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pogo2posterFINAL2The Last Pogo Jumps Again studies the evolution of Toronto from small town to big city and it’s pop/counter-culture lifestyle during the early and mid-70s.  It centers around the first wave of Toronto punk rock and new-wave music, from the Ramones playing the New Yorker Theatre in ’76 through the police shutting down Teenage Head and causing a riot at the Horseshoe Tavern’s infamous “The Last Pogo” concert in December 1978.

London had the Sex Pistols, New York had the Ramones, but Toronto had a punk movement all it’s own.  The Toronto landscape by the late ’70s was forever changed with the infusion of the DIY/Punk/Alternative Culture(s) movement.  Six years in the making, The Last Pogo Jumps Again successfully explores the whys and wherefores of what was arguably one of the most exciting but misunderstood movements in Toronto’s history.

The DVD contains the 204 minute documentary, plus over a 100 minutes of added material, and a snazzy 24-page booklet.  Check the Shop for details on where you can purchase it.

The Last Pogo (1978) is the documentary that chronicled the last punk rock show at the Horseshoe Tavern when it was run by legendary Toronto promoters The Garys (Topp and Cormier) featuring The Scenics, Cardboard Brains, The Secrets, The Mods, The Ugly, The Viletones and Teenage Head. The Last Pogo was released on DVD in 2008 to great reviews.  Available at the Shop.

All the Young Dudes

Steven “The Dog” Leckie at The Last Pogo, photo Edie Steiner

With the dog days of summer coming on, Pogo Post Production is revved up and ready to go. We’re whittling away at the hit list of those that still need to be interviewed, plus a couple more we’d like to check in with again, and going over miles, whoops, kilometres of footage, inching, whoops again, millimetering towards our release date of March 2009, an editing epiphany, or complete mental breakdown, whichever comes first.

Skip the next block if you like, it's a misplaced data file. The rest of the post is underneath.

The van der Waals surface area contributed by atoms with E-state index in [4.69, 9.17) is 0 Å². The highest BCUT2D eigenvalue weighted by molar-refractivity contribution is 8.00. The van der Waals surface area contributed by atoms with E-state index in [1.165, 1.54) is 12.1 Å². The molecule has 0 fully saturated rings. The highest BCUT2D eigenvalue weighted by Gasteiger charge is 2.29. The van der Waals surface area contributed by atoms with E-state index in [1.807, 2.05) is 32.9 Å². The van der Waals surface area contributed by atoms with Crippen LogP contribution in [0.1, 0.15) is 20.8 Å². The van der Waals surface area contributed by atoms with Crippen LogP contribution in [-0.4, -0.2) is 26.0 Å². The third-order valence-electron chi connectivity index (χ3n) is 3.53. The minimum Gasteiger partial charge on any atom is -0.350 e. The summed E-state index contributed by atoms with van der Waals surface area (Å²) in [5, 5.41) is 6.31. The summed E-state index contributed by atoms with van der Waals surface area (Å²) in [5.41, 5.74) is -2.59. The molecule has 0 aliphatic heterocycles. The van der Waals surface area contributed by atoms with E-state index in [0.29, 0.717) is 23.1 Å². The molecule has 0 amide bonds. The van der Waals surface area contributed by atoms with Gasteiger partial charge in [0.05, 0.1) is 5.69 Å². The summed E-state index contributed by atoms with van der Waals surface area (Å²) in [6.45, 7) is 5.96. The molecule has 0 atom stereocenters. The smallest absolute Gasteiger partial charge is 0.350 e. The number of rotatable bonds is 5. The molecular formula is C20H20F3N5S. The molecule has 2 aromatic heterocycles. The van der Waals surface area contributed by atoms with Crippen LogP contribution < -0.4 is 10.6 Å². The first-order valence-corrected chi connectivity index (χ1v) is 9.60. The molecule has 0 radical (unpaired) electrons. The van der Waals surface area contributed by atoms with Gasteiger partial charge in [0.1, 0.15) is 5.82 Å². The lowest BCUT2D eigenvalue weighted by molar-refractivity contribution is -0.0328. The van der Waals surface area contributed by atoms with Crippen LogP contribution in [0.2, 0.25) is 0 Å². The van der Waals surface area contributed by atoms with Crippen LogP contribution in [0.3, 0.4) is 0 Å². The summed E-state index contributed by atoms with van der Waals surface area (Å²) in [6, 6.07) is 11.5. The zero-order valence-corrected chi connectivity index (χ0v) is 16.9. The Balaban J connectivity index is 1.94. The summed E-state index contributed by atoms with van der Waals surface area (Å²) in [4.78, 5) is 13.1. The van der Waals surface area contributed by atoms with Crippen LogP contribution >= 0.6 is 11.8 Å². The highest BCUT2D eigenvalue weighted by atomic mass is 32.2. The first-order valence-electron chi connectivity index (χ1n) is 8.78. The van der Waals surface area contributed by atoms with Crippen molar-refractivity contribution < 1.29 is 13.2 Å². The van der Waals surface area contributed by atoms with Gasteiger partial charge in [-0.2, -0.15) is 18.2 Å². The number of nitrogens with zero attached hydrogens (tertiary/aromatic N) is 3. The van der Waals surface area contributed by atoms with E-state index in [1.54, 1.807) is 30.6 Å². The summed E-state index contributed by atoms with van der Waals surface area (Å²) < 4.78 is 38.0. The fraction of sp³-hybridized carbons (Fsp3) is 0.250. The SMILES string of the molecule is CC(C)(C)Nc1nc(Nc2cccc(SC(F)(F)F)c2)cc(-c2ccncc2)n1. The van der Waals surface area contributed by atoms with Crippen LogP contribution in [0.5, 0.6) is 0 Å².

Up this weekend is authoring the DVD of the re-release of The Last Pogo, the original 26 minute film (Colour! 16mm! All singing! All dancing! See people smoking in a bar!) scheduled to hit your very favourite record store this October. Only seen publicly once in the last 30 years (and many times privately on bootleg VHS versions) the DVD will be comprised of The Last Pogo, some recently restored footage of The Scenics from 1977, and a commentary track featuring original Viletone and member of The Secrets (amongst others) Chris Haight. For whatever insights into the scene and the bands that the esteemed Mr. Haight offers up, it’s worth it just to hear his infectious laugh. Through the magic of digital editing, whenever Chris makes a comment you’ll see his face pop up in a box in the corner of the frame. (On a geeky filmmaker note, this kind of thing would have cost thousands of dollars back when we made The Last Pogo, and it’s only because of digital that it’s now possible. You’d also have had to rent a Steenbeck editing system — the size of a Smartcar — and be cramped in some room downtown. Now we can be cramped in some room uptown, the whole editing system on our lap, and if you slip a twenty into the hard-drive, cheap thrills galore). Flashy retro graphics by John Pearson, the guy who did the very cool titles for the original film, and a wee booklet of liner notes, this snazzy package is the ideal Christmas present. Or Hallowe’en present. Or Kwanza, or Hannaukah, or birthdays, weddings, stags, golf-dates, chance encounters, one-night stands, etc. We haven’t finalized the details yet, but ideally you’ll be able to pick this up for the low low price of $19.78. For the mathematically impaired, that’s not even twenty bucks! All proceeds will go towards replenishing the “This Used to be Ollie Brunton’s College Fund, LOL”, which has been hit hard since we started this project a couple of years ago. (In 2006 he was on his way to be able to afford a university degree; as of today, a half-semester of Refrigeration & Air Conditioning Technique at George Brown College).